Or – Where did I put that image??
You Aren’t One of Us
Technical – Nikon D300, Nikon 105mm 1:1 macro, 1/3 sec, f/11, EV=1/3, ISO200, WB=Cloudy, spot metering on the brightest part of the center lily, aperture priority, RAW capture, tripod, white background
- Triangular arrangement for eye movement
- Careful spacing between flowers and between flower/frame edges
- Trying for “whimsical”
Capture NX2 (with Color Efex Pro 3 plug-in) for color & tonal contrast adjustments as described in these two posts
A year ago I wrote about workflow – steps required from image capture to display. Along those lines I’m often asked specifically – How do you name folders & files? How I do it may not work for anyone else, but here it is.
The underlying theme to all of my naming is that it has to be meaningful.
Folder naming & structure
Let’s start at the beginning with creating a folder for a file. When I downloaded the file for the featured image from yesterday’s flower shoot it went into a folder named –
110627 – my flower garden (the text is optional with my download program but I usually include it & make it meaningful)
This folder resides in the following structure –
My IMatch Images (IMatch is my Digital Asset Management program)
DownLoader Pro (DLP is my image download program)
110627 – my flower garden
This may seem like a lot of work but it’s not. It is totally automated within my download program, DownLoader Pro. I simply place my card into a reader, DLP recognizes that a card’s been inserted and springs into action with an option to add a job name (my flower garden), I hit download and that’s it.
OK – that’s the folder but how about the name of the file? Again, DLP takes care of everything. The file for today’s featured image was named –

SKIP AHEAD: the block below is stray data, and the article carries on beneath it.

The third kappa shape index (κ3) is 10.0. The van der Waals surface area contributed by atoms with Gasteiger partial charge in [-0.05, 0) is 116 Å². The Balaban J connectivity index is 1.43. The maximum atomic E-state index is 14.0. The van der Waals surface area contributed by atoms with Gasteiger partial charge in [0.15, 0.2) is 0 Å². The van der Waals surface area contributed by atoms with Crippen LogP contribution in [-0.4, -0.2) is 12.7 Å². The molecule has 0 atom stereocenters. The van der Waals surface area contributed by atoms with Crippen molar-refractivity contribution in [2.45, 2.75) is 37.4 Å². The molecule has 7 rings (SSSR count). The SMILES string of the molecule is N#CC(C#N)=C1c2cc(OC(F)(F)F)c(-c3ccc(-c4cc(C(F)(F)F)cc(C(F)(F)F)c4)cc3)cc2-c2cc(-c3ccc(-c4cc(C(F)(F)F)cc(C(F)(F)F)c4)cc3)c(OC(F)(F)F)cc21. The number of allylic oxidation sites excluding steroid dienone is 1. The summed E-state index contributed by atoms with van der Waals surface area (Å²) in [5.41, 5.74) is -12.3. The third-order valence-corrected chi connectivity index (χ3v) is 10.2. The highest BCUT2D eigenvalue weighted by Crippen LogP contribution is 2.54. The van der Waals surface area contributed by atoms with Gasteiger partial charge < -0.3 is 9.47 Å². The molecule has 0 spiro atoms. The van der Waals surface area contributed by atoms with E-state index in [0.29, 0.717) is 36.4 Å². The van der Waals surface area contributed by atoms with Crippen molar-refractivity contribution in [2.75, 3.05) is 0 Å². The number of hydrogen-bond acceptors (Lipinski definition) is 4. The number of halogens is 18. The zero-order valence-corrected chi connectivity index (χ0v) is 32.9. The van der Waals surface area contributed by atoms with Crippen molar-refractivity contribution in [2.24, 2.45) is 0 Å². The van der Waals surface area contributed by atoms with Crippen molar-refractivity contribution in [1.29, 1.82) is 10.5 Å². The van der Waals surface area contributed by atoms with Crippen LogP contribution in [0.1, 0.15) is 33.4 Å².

which from left to right is –
The date & time data is the capture date/time to the second
Some of this data is redundant if the file is in its original folder, such as the date – but is useful when the file is moved. Ditto for the time vs. EXIF data. The file-id is automatically generated by the camera at capture.
More on the “orig” portion of the name in the next section.
There is no danger of ever having duplicate names with this approach. 😉
Total time on my part for to create & name the folders & files is less than 15 seconds (apart from the time it takes the computer to actually download the files) .
The previous sections described the initial naming of a file. How about once the file is changed during post processing – and changed again for whatever reason?
With the exception of conversion of RAW, all of my file renaming is done by appending text to whatever the file’s name is at the moment.
For the conversion of the captured RAW file (this is what the “orig” added by DLP signifies – original capture) I replace orig with nx (my RAW conversion program is Capture NX). This conversion usually includes my usual basic post processing in the NX2 Color Efex Pro plug-in (as shown in the Post Process section of the featured image above).